Range Extender Module

The capability of electrical storage referring to capacity and charging operation will in the medium term not be sufficient to offer the accustomed and appreciated flexibility and range of traditional combustion engines. Furthermore, common materials which are needed in a corresponding battery are globally proportionally rare (in particular lithium). Therefore, it is necessary for the foreseeable future to replace pure electric mobile drive by a combustion engine module. Thereby two ways are possible: Either the mechanical power of a combustion engine is directly coupled into the drive train or a generator with minimized conversion loss is used. The electric power of the generator is coupled into a pure electric drive train. Both concepts have to be tested for energy efficiency and feasibility in detail.

Combustion Engines

Combustion Engines as chemical mechanical energy converters can convert chemical energy stored in fuels with a high energy density and efficiencies of more than 50% into mechanical work.
Significantly changed load spectrums, in particular a reduced dynamic, allow new approaches, e.g. an improved combustion management and control (such as HCCI), downsizing by supercharging, variability in the engine and the valve train and waste heat recovery. (Prof. Abel, Prof. Kneer, Prof. Pischinger)
New demands on the acoustic behavior arise from decoupling the power requirement of the car from the power requirement of the range extender module. The research focus lies not only on noise excitation through the combustion itself, but notably also on new approaches on an air and exhaust system. The basic conditions of the integration that are significantly unfavorably geometric than conventional drive exacerbate the problem of charge exchange noise of small range extender engines. Three dimensional and one dimensional simulation of the combustion process und gas exchange will enable the determination of the excitation spectrum already in the context of the basic research. A noise level calculation of the generator (Prof. Hameyer, Prof. Eckstein) dependent on speed and load attached to the cooperation of the researchers in matter of the acoustic behavior provide a basis for researching an optimal range extender module.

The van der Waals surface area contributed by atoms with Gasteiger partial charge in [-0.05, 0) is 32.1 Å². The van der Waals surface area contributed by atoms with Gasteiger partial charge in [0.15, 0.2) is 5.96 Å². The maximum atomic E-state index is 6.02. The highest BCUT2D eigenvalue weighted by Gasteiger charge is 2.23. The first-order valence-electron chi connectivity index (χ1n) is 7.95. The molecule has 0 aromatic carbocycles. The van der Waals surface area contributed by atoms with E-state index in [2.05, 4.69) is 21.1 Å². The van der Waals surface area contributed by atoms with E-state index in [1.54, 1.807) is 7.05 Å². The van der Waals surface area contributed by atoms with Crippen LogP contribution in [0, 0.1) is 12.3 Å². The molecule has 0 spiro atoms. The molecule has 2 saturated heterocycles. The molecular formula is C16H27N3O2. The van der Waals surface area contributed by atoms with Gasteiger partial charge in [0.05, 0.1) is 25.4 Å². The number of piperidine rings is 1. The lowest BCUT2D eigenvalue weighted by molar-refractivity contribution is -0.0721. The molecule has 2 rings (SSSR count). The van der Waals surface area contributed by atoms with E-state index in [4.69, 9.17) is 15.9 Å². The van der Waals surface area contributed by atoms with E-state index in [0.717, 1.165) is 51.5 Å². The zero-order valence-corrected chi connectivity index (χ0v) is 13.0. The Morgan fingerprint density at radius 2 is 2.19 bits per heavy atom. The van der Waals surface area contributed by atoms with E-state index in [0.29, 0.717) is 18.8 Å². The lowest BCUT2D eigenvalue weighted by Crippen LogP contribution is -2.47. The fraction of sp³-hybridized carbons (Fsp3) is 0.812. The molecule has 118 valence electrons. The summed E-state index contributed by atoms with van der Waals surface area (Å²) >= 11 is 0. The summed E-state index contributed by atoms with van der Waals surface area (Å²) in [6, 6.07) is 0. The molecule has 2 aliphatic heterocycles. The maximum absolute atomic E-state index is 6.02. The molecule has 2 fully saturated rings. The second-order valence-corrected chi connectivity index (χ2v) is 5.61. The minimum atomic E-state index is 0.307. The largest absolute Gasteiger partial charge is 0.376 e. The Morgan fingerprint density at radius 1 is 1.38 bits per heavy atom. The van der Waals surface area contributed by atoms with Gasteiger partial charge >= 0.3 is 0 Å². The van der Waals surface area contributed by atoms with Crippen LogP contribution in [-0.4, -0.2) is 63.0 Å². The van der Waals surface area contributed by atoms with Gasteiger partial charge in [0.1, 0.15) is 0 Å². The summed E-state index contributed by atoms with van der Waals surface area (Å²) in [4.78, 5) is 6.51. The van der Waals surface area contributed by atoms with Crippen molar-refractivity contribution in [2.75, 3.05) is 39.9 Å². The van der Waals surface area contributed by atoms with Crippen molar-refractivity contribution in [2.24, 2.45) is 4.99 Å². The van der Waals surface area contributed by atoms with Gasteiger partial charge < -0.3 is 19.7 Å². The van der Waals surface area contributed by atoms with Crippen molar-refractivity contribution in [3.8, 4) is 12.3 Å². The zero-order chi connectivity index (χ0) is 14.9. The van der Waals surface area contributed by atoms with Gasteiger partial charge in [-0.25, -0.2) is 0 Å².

Electric Motors

The research of an increasing efficiency and a reduction of cross section, costs and weight is necessary despite of the respectable development of the synchronous machine used in today’s vehicle applications. Machine design and architectures with a reduced iron and copper loss can be identified by simulation of complex magnetic circuits involving transient effects. Moreover, the use of copper based material can be minimized. (Prof. Hameyer)
High-speed generators (e.g. up to 20,000 min-1) can supersede DC/DC boost converters and allow reduction of the machine size. This approach requires the use of appropriate gears and needs an integrated view on the combination of motor and gear. Coupling the high-speed generator with a gear causes a vibratory drive train, which is effected by torque peaks on both the generator and the gears. This strongly influences durability as well as comfort. The aim of this research project coupling the area of the gear and the generator includes minimization of mechanical tolerances and the active damping of the vibrations, e.g. through a state control. In addition to durability, the power density can also be improved by a combined e-motor and gearbox design, which can be applied in the range extender module. Thus, the energy efficiency of the whole vehicle can be increased.

The Professors Pischinger, Heinzel and Pitsch are supervisors of this research field.